Public hearings on 95.88 trillion yen of the initial budget FY 2014
(general account, 3.5% increase from this year) were held in the Upper
House Budget Committee on March 13, in which intellectuals voiced
requests for acceleration of the “third prong” growth strategy,
efforts toward a women-friendly working environment, and other matters.
Based on successive announcements by large companies to increase basic
wage levels after the spring labor negotiations, Prime Minister Shinzo
Abe showed an expectation that this trend will lead to increases in
basic wage levels in small- and mid-sized enterprises as well (on
March 14). Also, the industry minister Motegi said the government
plans to release survey information on salary figures (on March 13).
So far the discussions on the budget FY 2014 have been initiated by
the ruling parties. On Mar 17, the ruling camp suggested taking voting
on the budget in the Upper House Budget Committee on Mar 20, by which
the opposition parties have been repelled for inadequate deliberations.
Nonetheless, the budget bill has already been approved in the Lower
House on Feb 28 so it will automatically be passed into legislation
after 30 days since being sent to the Upper House for the
Constitutional provision. Simultaneously, the Budget Committee entered
discussions on revised income tax act and local corporate tax act on
Mar 7 and on revised local tax act and local subsidy act on Mar 12.
These budget-related bills will likely be enacted within this month.
*The state of deliberations in both Houses and committees are
available from the following websites.(Japanese only)
House of Representatives Internet TV：http://www.shugiintv.go.jp/en/index.php
Live broadcasts and video recordings of the deliberations in the
House of Councillors：http://www.webtv.sangiin.go.jp/
On Mar 12, the Lower House Cabinet Committee approved the bill on the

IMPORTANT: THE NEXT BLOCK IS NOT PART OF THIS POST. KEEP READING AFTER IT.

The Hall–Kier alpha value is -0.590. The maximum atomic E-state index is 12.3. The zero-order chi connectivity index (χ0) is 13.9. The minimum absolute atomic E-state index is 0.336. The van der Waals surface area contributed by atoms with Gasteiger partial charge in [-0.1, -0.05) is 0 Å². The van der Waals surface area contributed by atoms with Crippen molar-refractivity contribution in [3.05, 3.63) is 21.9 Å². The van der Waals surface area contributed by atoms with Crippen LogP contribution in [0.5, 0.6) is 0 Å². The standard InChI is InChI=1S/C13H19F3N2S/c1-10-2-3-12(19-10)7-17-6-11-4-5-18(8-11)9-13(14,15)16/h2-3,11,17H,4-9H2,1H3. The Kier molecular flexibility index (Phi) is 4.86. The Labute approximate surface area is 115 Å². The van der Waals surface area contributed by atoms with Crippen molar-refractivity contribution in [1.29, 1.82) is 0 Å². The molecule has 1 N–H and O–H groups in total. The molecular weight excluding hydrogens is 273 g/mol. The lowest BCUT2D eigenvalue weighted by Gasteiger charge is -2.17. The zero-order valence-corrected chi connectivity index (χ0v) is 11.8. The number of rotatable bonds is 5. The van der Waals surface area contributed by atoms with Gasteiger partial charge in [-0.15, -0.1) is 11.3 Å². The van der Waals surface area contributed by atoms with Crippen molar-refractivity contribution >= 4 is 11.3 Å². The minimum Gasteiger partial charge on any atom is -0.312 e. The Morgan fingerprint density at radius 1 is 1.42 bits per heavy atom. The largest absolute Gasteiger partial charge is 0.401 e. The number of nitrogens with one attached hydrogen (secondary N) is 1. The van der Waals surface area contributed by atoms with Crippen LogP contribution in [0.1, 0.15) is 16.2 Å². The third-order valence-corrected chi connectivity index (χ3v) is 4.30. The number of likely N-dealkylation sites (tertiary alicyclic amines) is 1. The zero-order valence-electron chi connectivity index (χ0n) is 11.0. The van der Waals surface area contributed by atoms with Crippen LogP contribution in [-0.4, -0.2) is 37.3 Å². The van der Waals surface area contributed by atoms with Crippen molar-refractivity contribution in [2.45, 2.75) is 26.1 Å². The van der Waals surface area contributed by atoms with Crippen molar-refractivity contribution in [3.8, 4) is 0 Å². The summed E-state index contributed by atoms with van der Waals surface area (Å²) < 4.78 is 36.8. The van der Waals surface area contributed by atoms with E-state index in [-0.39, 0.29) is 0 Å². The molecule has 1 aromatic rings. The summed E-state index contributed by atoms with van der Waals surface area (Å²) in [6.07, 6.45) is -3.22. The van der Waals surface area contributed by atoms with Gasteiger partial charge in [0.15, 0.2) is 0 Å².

civil service reform which has been carried over from the last
extraordinary session in autumn. The bill entails plans to establish a
new Cabinet Personnel Bureau in the Cabinet Secretariat which will
control personnel of around 600 high-class officials in all the
central government ministries and that the Chief Cabinet Secretary and
ministers will jointly decide nominations of the bureaucrats. A
counterproposal jointly submitted by Your Party and Japan Restoration
Party, simultaneously discussed with the Cabinet’s bill, was rejected.
The Cabinet’s bill was approved in the Lower House plenary session
on Mar 14 and sent to the Upper House on the same day. Since the Upper
House will take priority on the budget, a passage of the civil service
reform will likely be sometime in April. The government plans to
establish a new Bureau to be composed of 161 staffs in May to prepare
for the next seasonal personnel-reshuffle in summer. Its chief staff
will be selected from one of the Deputy Chief Cabinet Secretaries.
On Mar 12, LDP and Komeito have finally agreed on reforms on the
Board of Education in the local governments. The draft bill plans to
(1) establish a new “education chief” (3-year’s term) to be
appointed by mayors/governors with consents of local assemblies, (2)
that the final responsibility on education (executor) will
continuously reside in the Board, and (3) to establish a comprehensive
panel on education as full-time body which will discuss and draft
basic guidelines on education including budget and ordinances chaired
Also, in eye of preventing excessive intervention by political
leaders, selection of textbooks and personnel of teachers were
arranged as matters exclusively handled by the Board of Education. On
matters related with bullying, the revised local education
administration act will entail provisions that enable the education
minister to release orders to each educational board.
Given the agreement reached by the ruling parties, the Cabinet
schedules to finalize and submit the bill to the ordinary Diet in
early-April. Toward an early passage of the bill, LDP and Komeito have
shown flexible attitude to accept consultative discussions with the
opposition parties. Yet, as Your Party and JRP have stressed views to
abolish the Board and to integrate educational authorities under
mayors/governors, the gap of views has remained as far apart so there
are uncertainties whether it will lead to coordination or confrontation.